ownership or maintenance of Big Spruce Road and does not authorize any development. Thus, we are unable to discern how a decision on the Amendment Application could affect Neighbors’ criterion 9(G) interests. The Amendment Application does not seek to alter the way Big Spruce Road is to be maintained and does not alter any of the Road obligations imposed in the prior Permit proceedings. In fact, the alteration and maintenance of Big Spruce Road was the subject of the original master plan proceedings. See Re: Mt. Mansfield Co., d/b/a Stowe Mtn. Resort, No. 5L1338, Findings of Fact, Conclusions of Law and Order at 113 (Dist. 5 Envtl. Comm’n Sept. 26, 2003). The current amendment proceedings do not modify those obligations; Applicants seek to merely set out the boundaries for the Road and the other developments already approved in the original Permit or separate amendments. To allow Neighbors to re-litigate the alterations and maintenance of Big Spruce Road in the current amendment proceedings, proceedings in which the Permit amendment applicant is not proposing any changes to the alignment or maintenance of the Road, would violate concepts of finality, “would severely undermine the orderly governance of development[,] and would upset reasonable reliance on the process.” Taft Corners, 160 Vt. at 593 (quoting Levy v. Town of St. Albans Zoning Bd. of Adjustment, 152 Vt. 139, 143 (1989)). Neighbors also contend that the Amendment Application, if approved in these proceedings, will negatively impact their interests in Big Spruce Road because responsibility over the Road and related infrastructure may be transferred. In fact, Applicants have confirmed that some of the water and sewer infrastructure installed under Big Spruce Road has been transferred to and accepted by the Town, even though the Road itself has yet to be transferred and accepted. However, Neighbors’ argument here is misplaced. Rights and obligations under Act 250 permits run with the land; permit conditions remain in full force and effect, even when land transfers occur. In re Estate of Swinington, 169 Vt. 583, 585 (1999) (mem.) (explaining that Act 250 permits run with the land); In re Quechee Lakes Corp., 154 Vt. 543, 550 n.5 (1990) (noting that successors are bound by permit conditions). The Amendment Application does not seek to modify or amend any of the prior Permit conditions or obligations concerning Big Spruce Road; it merely seeks to subdivide property that prior Permit proceedings have authorized for development. Considering in these proceedings whether a future transfer might occur, and might have consequences that affect Neighbors’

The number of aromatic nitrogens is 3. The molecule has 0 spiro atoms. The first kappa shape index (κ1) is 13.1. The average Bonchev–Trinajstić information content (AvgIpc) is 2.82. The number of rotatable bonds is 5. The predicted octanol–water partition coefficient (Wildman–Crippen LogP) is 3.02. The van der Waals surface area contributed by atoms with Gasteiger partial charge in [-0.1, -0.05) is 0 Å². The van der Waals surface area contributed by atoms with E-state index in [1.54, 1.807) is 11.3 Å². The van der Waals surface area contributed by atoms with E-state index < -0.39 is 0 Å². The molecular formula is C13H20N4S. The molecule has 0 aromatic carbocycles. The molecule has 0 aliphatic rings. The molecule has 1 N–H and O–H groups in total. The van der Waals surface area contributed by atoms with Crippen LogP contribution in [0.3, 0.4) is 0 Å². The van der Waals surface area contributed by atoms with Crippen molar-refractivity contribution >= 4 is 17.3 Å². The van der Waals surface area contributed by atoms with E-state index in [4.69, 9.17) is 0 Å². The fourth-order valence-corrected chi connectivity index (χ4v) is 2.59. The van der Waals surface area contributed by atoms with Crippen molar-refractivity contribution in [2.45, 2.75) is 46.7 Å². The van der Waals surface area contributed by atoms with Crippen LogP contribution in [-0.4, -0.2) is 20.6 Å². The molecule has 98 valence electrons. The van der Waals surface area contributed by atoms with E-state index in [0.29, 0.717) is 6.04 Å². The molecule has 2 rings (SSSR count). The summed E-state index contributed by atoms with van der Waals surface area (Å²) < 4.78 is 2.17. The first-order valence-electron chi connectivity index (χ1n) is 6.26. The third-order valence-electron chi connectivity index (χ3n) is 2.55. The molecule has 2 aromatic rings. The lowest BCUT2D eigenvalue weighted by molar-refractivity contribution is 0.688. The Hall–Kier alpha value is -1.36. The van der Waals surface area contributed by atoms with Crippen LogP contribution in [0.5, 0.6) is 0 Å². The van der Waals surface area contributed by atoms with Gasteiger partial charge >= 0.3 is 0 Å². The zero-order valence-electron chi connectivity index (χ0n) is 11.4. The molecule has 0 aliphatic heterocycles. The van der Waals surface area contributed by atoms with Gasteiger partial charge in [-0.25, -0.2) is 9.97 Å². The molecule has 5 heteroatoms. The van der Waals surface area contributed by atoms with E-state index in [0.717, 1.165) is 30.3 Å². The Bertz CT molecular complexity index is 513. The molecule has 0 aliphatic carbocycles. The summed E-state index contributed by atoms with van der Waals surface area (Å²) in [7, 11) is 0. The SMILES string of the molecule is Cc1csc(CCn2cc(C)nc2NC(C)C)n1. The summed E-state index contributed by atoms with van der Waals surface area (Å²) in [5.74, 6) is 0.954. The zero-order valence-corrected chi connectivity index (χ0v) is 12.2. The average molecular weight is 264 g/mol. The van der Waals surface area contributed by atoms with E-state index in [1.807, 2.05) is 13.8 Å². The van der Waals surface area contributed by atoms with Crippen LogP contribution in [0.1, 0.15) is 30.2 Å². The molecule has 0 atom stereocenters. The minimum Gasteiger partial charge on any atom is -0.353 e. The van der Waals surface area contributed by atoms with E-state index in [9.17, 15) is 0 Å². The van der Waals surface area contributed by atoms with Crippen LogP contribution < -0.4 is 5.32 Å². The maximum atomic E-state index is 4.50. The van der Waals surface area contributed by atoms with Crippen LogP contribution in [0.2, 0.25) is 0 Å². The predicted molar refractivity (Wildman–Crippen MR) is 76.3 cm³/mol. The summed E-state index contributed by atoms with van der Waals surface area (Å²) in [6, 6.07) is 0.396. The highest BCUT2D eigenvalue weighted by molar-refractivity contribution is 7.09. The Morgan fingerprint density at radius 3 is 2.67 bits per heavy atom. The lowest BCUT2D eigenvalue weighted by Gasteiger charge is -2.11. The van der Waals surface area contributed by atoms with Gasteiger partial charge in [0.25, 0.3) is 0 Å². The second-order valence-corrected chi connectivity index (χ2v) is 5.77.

interests would be inappropriate speculation on our part. Any decision in that regard would constitute an improper advisory opinion. In re 232511 Investments, Ltd., 2006 VT ¶ 19, 179 Vt. 409. Finally, the Amendment Application does not seek approval to develop any of the newly created lots. Any future additional development of Lot 53, which consists of Big Spruce Road, or any other lot that may affect the quality of Big Spruce Road, requires prior approval from the District Commission, which must be preceded by notice to and an opportunity to be heard by all interested persons whose interests may be impacted. 10 V.S.A. § 6084(a)–(c). All prior permits and amendments thereto make clear that no further subdivision, alteration, or development is permitted without the prior written approval of the District Commission. Neighbors have failed to provide a factual foundation for how the Amendment Application, if granted, will affect an interest of theirs that may be protected in these proceedings under Act 250 criterion 9(G). The Amendment Application does not change the way Big Spruce Road will be maintained in the future; any realignment or developmental impacts upon the Road and Neighbors’ interests in it must first be disclosed and authorized in a future permit amendment proceeding. For these reasons, we conclude that Neighbors are not entitled to party status; they have not demonstrated that interests protected by criterion 9(G) may be affected by a decision on this Amendment Application. To the extent that Neighbors’ affidavit makes allegations concerning the substandard construction and maintenance of Big Spruce Road and the failure to assign maintenance responsibilities, these argument raise issues beyond the scope of these proceedings. In this de novo proceeding, we stand in the place of the District Commission and review anew the application presented below as if no proceeding had previously occurred. In re Killington, Ltd., 159 Vt. 206, 214 (1992) (citing In re Green Peak Estates, 154 Vt. 363, 372 (1990)); see also V.R.E.C.P. 5(g). Our authority to grant relief “is as broad as the power of the [District Commission], but it is not broader.” In re Torres, 154 Vt. 233, 236 (1990). In other words, our jurisdictional authority is limited to those issues presented by the Amendment Application. In re Route 103 Quarry, No. 205-10-05 Vtec, slip op. at 6 (Vt. Envtl. Ct. Nov. 22, 2006) (Durkin, J.), aff’d, 2008 VT 88. To respect these jurisdictional constraints, we must restrict our review to the narrow issue on appeal: the impact, if any, that this Amendment Application may have on